Are the 10 Commandments Still Valid Today?

 In Christian Mum

You’d think that this question really shouldn’t be up for debate. Yet it seems to be a popular topic amongst Christians: ‘Are the 10 commandments still valid today?’.

Some would say they’re not. Others say they are. And a third group seems to doubt, believing that some commandments still stand, but not all of them. This group mostly states there are only 9 out of 10 commandments that still stand. The one done away with the most is the Sabbath requirement.

Why has this become such a discussion point? The Bible is pretty clear on this, and yet there’s still confusion about whether or not we should obey the ten commandments.

white cross in a field

Why Is There Confusion About Whether or Not We Should Obey the 10 Commandments?

I believe the main reason for this confusion is a statement made by Jesus, which I’ll discuss a little later in this post. But it may also be the result of people being unsure about what God’s law actually is.

Now, I’m not an expert in Jewish law at all, but as far as I’m aware there were two major laws in the OT: the moral law and the ceremonial law. I believe this is where the confusion begins.

Which law still stands and which one was – as they say – nailed to the cross?

The Moral Law

What exactly is considered as the moral law of God? Well, the moral law is more or less a fancy word to describe the 10 commandments.

In these 10 commandments we behold ‘the goodness of God’ {1SM 235.1}. Keeping the moral law ‘lifts us above the power of natural desires and tendencies, above temptations that lead to sin’ {1SM 235.3}.

So, God’s moral law show us what’s right and wrong, and reveals our sins to us. It makes us see that we desperately need Jesus.

The moral law even existed before God gave the commandments to Moses. Think about it: if there was no law at the beginning of creation, Adam and Eve couldn’t have sinned. There wouldn’t have been a law to break.

We also read in the Bible: ‘Whosoever committeth sin transgresseth also the law: for sin is the transgression of the law‘ {1 John 3:4 KJV}.

If the law would have been nailed on the cross, there wouldn’t be any more sin. I think we can all agree that’s not the case.

Paul also said: ‘…for by the law is the knowledge of sin‘ {Romans 3:20 KJV} and ‘…I had not known sin, but by the law…’ {Romans 7:7 KJV}.

Even Jesus proclaimed: ‘Think not that I am come to destroy the law, or the prophets: I am not come to destroy, but to fulfil. For verily I say unto you, Till heaven and earth pass, one jot or one tittle shall in no wise pass from the law, till all be fulfilled. Whosoever therefore shall break one of these least commandments, and shall teach men so, he shall be called the least in the kingdom of heaven: but whosoever shall do and teach them, the same shall be called great in the kingdom of heaven.’ {Matthew 5:17-18 KJV}.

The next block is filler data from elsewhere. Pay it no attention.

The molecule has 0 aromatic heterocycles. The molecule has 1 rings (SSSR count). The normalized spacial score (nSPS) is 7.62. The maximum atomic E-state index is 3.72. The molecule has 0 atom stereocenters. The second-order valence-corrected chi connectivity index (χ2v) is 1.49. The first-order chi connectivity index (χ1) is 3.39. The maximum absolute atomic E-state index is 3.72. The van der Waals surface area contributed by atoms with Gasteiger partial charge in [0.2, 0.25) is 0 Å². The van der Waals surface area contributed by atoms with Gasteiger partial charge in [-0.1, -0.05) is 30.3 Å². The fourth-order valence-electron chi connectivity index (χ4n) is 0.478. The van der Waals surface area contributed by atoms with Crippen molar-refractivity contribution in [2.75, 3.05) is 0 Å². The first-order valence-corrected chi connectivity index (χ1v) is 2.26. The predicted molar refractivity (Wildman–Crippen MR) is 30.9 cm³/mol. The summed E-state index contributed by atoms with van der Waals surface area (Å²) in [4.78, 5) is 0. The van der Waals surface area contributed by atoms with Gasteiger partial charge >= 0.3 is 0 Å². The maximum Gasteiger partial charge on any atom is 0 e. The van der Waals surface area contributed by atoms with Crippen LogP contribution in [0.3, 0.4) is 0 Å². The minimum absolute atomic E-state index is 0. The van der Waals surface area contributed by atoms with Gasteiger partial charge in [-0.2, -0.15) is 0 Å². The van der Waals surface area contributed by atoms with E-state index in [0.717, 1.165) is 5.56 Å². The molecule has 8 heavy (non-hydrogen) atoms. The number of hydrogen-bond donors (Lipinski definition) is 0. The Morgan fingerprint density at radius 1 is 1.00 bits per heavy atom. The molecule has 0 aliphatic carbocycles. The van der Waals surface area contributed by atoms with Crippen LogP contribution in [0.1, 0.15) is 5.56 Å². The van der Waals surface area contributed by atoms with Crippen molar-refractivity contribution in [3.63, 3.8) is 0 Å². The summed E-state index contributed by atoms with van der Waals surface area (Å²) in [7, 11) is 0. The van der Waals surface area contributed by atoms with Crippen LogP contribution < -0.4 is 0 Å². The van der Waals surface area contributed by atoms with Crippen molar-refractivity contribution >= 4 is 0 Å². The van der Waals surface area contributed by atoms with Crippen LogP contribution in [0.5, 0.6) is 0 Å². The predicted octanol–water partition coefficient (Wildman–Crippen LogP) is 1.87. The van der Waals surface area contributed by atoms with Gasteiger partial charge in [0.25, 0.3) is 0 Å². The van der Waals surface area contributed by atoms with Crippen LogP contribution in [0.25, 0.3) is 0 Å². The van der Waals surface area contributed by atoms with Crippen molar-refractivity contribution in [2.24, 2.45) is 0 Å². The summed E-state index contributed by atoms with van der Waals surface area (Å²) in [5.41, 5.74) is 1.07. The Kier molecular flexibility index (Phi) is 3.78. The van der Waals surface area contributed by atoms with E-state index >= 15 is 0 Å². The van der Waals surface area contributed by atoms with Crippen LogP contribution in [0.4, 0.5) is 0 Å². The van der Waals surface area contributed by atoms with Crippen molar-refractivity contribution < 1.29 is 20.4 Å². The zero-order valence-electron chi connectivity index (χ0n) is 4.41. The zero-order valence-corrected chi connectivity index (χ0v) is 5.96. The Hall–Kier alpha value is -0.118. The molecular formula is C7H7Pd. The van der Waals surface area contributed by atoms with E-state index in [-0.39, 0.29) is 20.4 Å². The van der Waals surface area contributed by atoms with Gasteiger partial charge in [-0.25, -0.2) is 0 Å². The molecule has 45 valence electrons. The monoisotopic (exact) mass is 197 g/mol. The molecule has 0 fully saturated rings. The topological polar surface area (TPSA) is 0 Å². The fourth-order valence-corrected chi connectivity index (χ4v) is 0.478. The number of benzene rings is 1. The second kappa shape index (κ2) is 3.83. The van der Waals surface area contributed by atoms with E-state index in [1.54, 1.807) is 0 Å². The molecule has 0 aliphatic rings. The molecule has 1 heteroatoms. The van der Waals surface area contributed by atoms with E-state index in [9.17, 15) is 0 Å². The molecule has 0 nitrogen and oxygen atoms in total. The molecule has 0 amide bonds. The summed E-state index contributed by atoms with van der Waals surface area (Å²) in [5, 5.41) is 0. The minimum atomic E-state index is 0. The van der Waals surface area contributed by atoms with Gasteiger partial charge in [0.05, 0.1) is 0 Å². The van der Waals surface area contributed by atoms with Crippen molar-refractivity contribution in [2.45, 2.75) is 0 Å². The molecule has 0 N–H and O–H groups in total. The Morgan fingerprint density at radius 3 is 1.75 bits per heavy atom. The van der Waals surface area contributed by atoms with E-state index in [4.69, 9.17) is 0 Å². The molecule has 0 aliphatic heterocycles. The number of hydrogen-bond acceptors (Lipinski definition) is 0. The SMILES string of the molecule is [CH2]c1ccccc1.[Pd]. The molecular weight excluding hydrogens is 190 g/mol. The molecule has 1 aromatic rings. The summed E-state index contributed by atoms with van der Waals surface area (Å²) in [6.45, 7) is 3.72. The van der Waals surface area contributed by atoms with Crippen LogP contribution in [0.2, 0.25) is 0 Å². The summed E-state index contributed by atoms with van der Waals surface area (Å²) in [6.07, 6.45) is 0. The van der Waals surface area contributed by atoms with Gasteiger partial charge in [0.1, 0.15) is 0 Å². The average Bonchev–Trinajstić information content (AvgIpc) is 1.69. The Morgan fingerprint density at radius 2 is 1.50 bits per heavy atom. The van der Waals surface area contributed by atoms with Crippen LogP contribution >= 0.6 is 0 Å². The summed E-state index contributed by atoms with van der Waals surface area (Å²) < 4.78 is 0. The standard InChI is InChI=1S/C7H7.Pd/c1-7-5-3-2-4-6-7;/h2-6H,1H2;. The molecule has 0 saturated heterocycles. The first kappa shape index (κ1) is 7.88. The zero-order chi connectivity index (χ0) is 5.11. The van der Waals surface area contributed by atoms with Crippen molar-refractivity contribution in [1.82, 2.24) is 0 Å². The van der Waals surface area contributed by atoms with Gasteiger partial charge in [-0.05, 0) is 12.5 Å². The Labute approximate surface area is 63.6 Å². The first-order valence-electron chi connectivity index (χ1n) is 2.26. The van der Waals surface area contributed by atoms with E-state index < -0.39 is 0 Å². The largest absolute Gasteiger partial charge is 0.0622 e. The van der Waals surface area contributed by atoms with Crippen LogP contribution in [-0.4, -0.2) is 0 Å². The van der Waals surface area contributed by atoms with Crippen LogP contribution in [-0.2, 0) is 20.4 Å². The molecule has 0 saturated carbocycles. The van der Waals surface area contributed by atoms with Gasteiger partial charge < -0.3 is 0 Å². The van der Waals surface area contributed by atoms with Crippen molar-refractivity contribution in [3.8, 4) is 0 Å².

Some people say that the gospel of Jesus has done away with the commandments of God, but Jesus Himself even said that He only did the Father’s will. Not His own! You can read these precious words in the following verses: John 7:16, John 8:28, and John 14:24.

Finally, we can then answer Paul’s question ‘Do we then make void the law through faith? God forbid: yea, we establish the law‘ {Romans 3:31 KJV}.

The Ceremonial Law

This law was created as a result of sin, the transgression of the moral law. The rites and ceremonies God’s people had to keep, all pointed to the ultimate atonement of Jesus Christ.

Paul referred to the law as a shadow of good things to come {Hebrews 10:1}. It was a shadow of the sacrifice Christ would give. Our Saviour gave His own life, His own blood to safe us.

The transgression of the moral law demanded atonement. The ceremonial law showed how the atonement could be made. However, because the moral law is perfect, the atonement needed to be perfect too. Only Jesus Christ provided this true atonement as He gave His life, not for His own sin (for He was sinless), but for the sin of others. {also see TWL 5.3}

Every sacrifice that the Jews offered until then, pointed straight to the ultimate sacrifice of Jesus on the cross. This offerings were as acceptable in the sight of heaven as what today’s Christians do. They show their faith in the sufferings, death, and resurrection of Christ by baptism and the Lord’s supper. {see also LAGO 4.3}

So, the ceremonial law was contained in ordinances {Ephesians 2:15}. The moral law was given in God’s own voice and written with His own finger. It’s the duty of every man to keep these commandments {Ecclesiastes 12:13}.

Are the 10 Commandments Still Valid?

Can we now say that Christians should keep the 10 commandments, or not?

I believe it’s quite clear, but just in case there’s still some doubt within you, let’s look a little further.

Besides there being confusion between which law still stands and which one not, there seems to be confusion about a statement Jesus made in Matthew 22:36-40.